Harare – Last year, the Southern African Development Community declared October 25 the region’s Anti-Sanctions Day as a statement of solidarity with Zimbabweans and a reiteration of the bloc’s opposition to the Western economic embargo on a sister republic.
Zimbabwe has been under declared and undeclared economic sanctions for around two decades now, and SADC has steadfastly called for an end to the blockade that was imposed after the government in Harare deployed militarily in the DRC as part of a peacemaking effort in that country. Relations with the West then hit rock bottom when the government embarked on a Land Reform Programme that has redistributed land from about 4,500 white farmers to more than 300,000 black families.
While the United States and the European Union have insisted that the sanctions are targeted on a few individuals, analysts have often pointed out that the embargo explicitly bars extension of lines of credit from leading multilateral financial institutions to Zimbabwe, and has also specifically targeted major Zimbabwean companies and even Western ones that do business in the country.
And SADC has also pointed out that the sanctions hurt the entire bloc because of Zimbabwe’s geopolitical and economic positioning in the region.
In 2019, the then SADC Chairperson, President John Magufuli of Tanzania, said the region should rally behind Zimbabwe on the matter of sanctions, emphasising how the embargo was hurting the entire region.
How SADC is Affected
The following are some of the visible impacts that the economic sanctions on Zimbabwe have had on the wider Southern African region:
- Zimbabwe used to be the bread basket of the region. But not anymore. The government has pointed out on several occasions that the sanctions make it difficult to sourec equipment, spares and ancillaries central to agricultural production from traditional markets in the West, resulting in low productivity. Efforts to secure new source markets outside of the West have been frustrated by the fact that the United States controls a huge chunk of the international financial system. Further, without access to lines of credit, cultivating new source markets has been difficult. The low agricultural productivity in Zimbabwe has a knock-on effect on SADC as the country was an exporter to the region.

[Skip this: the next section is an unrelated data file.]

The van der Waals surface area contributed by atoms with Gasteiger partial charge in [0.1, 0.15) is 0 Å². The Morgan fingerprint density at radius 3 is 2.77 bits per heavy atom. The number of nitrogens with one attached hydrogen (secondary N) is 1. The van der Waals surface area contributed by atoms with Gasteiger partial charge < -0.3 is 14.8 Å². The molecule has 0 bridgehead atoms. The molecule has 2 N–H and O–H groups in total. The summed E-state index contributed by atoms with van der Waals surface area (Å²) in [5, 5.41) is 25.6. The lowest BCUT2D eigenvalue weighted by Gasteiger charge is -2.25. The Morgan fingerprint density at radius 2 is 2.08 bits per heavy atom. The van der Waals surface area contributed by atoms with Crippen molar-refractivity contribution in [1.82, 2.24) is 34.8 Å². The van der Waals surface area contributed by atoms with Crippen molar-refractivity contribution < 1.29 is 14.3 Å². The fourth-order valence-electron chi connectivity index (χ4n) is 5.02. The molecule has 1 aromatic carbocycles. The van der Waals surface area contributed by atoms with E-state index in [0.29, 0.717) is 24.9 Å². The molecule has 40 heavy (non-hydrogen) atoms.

- The imposition of sanctions on Zimbabwe saw an increase in migration of skilled and non-skilled workers to neighbouring countries in large numbers. This human capital flight heavily affected the economy of Zimbabwe. While recipient countries on one hand experienced a boom by way of suddenly having large numbers of potential employees, the sheer scale of migration has taken a toll on social services, especially in Botswana, Namibia and South Africa; and to some extent Mozambique and Zambia. Some commentators have casually tied the migration to xenophobia in South Africa.
- Prior to the sanctions, Zimbabwe enrolled and trained a high number of students from the SADC region in its colleges and universities, in addition to accommodating foreign learners in its secondary schools. With sanctions came an end to some scholarship programmes, thus derailing cultural exchanges within the realm of the education sector.
- Because of its central geographical location in SADC, Zimbabwe’s infrastructure remains key for regional commerce. However, the road and rail network has deteriorated over the last two decades, while investment in ICT infrastructure has been far lower than it ideally should. The Beitbridge Border Post between South Africa and Zimbabwe is the busiest inland port in Africa south of the Sahara, as the country provides a link between the port of Durban and markets in Zambia, Malawi and the DRC.